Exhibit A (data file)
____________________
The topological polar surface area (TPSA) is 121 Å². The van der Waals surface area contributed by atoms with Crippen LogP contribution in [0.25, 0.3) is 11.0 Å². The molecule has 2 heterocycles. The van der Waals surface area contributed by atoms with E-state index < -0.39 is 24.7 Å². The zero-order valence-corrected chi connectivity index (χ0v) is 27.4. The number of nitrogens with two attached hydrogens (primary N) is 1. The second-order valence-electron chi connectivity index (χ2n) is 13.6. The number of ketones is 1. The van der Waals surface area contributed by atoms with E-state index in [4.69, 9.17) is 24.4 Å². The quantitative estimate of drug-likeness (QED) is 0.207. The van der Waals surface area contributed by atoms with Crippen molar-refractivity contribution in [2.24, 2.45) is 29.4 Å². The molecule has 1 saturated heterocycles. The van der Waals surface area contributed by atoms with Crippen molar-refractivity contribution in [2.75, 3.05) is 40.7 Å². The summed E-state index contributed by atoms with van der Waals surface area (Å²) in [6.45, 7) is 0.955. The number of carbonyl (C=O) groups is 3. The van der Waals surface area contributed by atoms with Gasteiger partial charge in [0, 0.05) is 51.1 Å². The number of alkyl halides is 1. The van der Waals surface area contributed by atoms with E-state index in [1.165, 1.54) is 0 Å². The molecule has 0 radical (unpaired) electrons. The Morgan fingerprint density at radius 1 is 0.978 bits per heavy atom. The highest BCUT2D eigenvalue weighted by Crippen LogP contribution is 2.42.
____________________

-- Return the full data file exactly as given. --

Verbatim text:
The topological polar surface area (TPSA) is 121 Å². The van der Waals surface area contributed by atoms with Crippen LogP contribution in [0.25, 0.3) is 11.0 Å². The molecule has 2 heterocycles. The van der Waals surface area contributed by atoms with E-state index < -0.39 is 24.7 Å². The zero-order valence-corrected chi connectivity index (χ0v) is 27.4. The number of nitrogens with two attached hydrogens (primary N) is 1. The second-order valence-electron chi connectivity index (χ2n) is 13.6. The number of ketones is 1. The van der Waals surface area contributed by atoms with E-state index in [4.69, 9.17) is 24.4 Å². The quantitative estimate of drug-likeness (QED) is 0.207. The van der Waals surface area contributed by atoms with Crippen molar-refractivity contribution in [2.24, 2.45) is 29.4 Å². The molecule has 1 saturated heterocycles. The van der Waals surface area contributed by atoms with Crippen molar-refractivity contribution in [2.75, 3.05) is 40.7 Å². The summed E-state index contributed by atoms with van der Waals surface area (Å²) in [6.45, 7) is 0.955. The number of carbonyl (C=O) groups is 3. The van der Waals surface area contributed by atoms with Gasteiger partial charge in [0, 0.05) is 51.1 Å². The number of alkyl halides is 1. The van der Waals surface area contributed by atoms with E-state index in [1.165, 1.54) is 0 Å². The molecule has 0 radical (unpaired) electrons. The Morgan fingerprint density at radius 1 is 0.978 bits per heavy atom. The highest BCUT2D eigenvalue weighted by Crippen LogP contribution is 2.42.